So, art. If you are familiar with any traditional art forms you may have heard rumblings similar to the one below. You see, in certain contexts for interacting with art rules have been built up for not just how art is presented but how its received. There are power structures that enforce these customs. Only, the thing about customs is that they may seem like solid footing, and they may seem to have been around since time immemorial, but all things change. Tradition didn’t spring fully formed from people’s behavior but had to first be tested against failure, some practices kept and others let go. And what is left standing, the survivor, only seems to be unassailable. In the aftermath, that is. To the people who believe it. To the ones for whom it is a privilege. Its taken as the ‘Triumph of Culture’. The victory of ‘the right way of doing things’. And the behavior gets codified, institutions form, and the priests and hierophants dispense the gospels, reveal the cannons, and chastise the infidels.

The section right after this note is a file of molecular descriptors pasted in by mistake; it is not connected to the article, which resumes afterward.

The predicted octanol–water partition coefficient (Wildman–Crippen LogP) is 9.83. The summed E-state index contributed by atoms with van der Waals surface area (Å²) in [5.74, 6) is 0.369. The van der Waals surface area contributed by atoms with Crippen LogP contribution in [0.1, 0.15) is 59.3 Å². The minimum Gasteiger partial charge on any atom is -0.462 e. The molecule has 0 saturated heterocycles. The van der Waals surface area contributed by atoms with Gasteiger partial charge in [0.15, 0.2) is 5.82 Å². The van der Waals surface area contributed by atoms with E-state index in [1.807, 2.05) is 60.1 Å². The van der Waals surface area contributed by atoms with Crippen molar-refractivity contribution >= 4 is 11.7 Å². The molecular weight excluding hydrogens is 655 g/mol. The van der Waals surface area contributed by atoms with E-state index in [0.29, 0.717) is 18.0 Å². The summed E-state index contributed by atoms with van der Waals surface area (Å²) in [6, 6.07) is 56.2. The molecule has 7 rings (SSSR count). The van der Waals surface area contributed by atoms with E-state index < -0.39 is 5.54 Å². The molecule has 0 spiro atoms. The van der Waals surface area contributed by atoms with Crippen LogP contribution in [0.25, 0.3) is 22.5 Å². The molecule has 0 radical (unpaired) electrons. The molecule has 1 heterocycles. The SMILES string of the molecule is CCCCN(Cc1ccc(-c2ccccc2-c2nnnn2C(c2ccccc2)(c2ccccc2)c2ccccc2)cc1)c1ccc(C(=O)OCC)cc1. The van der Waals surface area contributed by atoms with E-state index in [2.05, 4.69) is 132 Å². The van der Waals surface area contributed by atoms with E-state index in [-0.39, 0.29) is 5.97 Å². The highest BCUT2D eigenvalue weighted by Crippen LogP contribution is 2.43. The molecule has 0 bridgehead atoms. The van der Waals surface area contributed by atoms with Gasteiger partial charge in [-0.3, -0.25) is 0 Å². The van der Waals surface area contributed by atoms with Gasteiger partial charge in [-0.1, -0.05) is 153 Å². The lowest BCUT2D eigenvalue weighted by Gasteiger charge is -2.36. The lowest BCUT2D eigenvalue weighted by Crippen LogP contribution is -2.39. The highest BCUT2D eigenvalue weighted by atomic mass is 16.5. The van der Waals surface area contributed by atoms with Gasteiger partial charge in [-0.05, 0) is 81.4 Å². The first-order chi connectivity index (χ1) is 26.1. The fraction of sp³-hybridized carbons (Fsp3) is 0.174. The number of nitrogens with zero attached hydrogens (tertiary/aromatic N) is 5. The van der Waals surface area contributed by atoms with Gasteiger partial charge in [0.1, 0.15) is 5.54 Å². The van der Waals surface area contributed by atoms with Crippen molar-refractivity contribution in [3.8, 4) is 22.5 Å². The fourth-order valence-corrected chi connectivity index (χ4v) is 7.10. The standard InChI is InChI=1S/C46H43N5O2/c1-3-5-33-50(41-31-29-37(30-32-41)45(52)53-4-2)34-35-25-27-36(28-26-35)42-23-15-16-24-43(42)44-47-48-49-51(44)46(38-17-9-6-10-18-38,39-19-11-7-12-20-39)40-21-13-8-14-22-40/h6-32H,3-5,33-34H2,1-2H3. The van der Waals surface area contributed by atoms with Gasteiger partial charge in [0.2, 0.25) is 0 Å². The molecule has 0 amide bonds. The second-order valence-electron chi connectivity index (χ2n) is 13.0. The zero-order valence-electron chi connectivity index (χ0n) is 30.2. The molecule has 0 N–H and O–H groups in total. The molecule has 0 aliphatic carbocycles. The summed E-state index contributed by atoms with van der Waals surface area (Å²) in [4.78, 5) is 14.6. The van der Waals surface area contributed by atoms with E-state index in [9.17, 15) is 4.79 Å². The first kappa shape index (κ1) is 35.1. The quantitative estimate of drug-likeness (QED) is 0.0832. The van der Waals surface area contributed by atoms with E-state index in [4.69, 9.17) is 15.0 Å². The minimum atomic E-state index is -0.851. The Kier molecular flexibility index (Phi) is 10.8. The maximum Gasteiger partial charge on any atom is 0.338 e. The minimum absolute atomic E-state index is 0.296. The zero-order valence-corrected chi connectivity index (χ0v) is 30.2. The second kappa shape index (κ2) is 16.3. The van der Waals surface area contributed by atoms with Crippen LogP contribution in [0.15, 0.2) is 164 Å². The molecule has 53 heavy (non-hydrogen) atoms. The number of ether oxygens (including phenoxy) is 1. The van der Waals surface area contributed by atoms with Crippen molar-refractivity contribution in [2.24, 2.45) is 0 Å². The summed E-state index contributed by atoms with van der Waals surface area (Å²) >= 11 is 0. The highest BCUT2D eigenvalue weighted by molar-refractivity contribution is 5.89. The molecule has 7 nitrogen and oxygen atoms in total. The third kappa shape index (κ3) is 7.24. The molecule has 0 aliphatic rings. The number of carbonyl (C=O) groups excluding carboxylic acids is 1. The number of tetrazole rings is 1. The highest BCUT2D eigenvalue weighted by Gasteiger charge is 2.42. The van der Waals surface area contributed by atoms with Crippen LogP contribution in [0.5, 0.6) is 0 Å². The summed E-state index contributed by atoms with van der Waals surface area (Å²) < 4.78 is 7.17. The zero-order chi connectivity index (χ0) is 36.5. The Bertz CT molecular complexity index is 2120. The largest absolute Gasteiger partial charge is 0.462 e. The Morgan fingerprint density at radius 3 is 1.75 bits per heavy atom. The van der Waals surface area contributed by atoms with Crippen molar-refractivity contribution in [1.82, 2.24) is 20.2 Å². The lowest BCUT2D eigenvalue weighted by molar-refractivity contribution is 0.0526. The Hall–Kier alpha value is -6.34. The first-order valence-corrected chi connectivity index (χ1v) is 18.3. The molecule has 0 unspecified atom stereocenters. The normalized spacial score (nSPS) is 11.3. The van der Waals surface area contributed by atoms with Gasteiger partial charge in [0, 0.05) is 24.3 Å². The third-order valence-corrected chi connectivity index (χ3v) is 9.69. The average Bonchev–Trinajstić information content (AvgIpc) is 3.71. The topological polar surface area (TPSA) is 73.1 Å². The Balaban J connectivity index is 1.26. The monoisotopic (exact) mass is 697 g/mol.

But these immovable seeming objects are not sealed in a vacuum. They may appear to be irrefutable and sacred, but they too have to sink or swim, drop beneath the surface or rise above in the eddies and drift of human practice. Sometimes new practice heaps more support on these vulnerable shorelines, and other times the strong currents wash the sands away. Its a constant battle between erosion and accretion. And standing on the shoreline the response is often torn between a desperate attempt to keep things exactly as they were, or to salvage the best of what we can while making necessary concessions to the advance of different interests and new practices. Sometimes we think that no change is acceptable, and other times we think we can make it work with just a few minor changes. Or possibly its desperate enough that radical surgery is unavoidable if we stand any chance of saving the patient…… Some traditional arts forms do seem to be on life support these days, so its something many folks in the industry are wondering.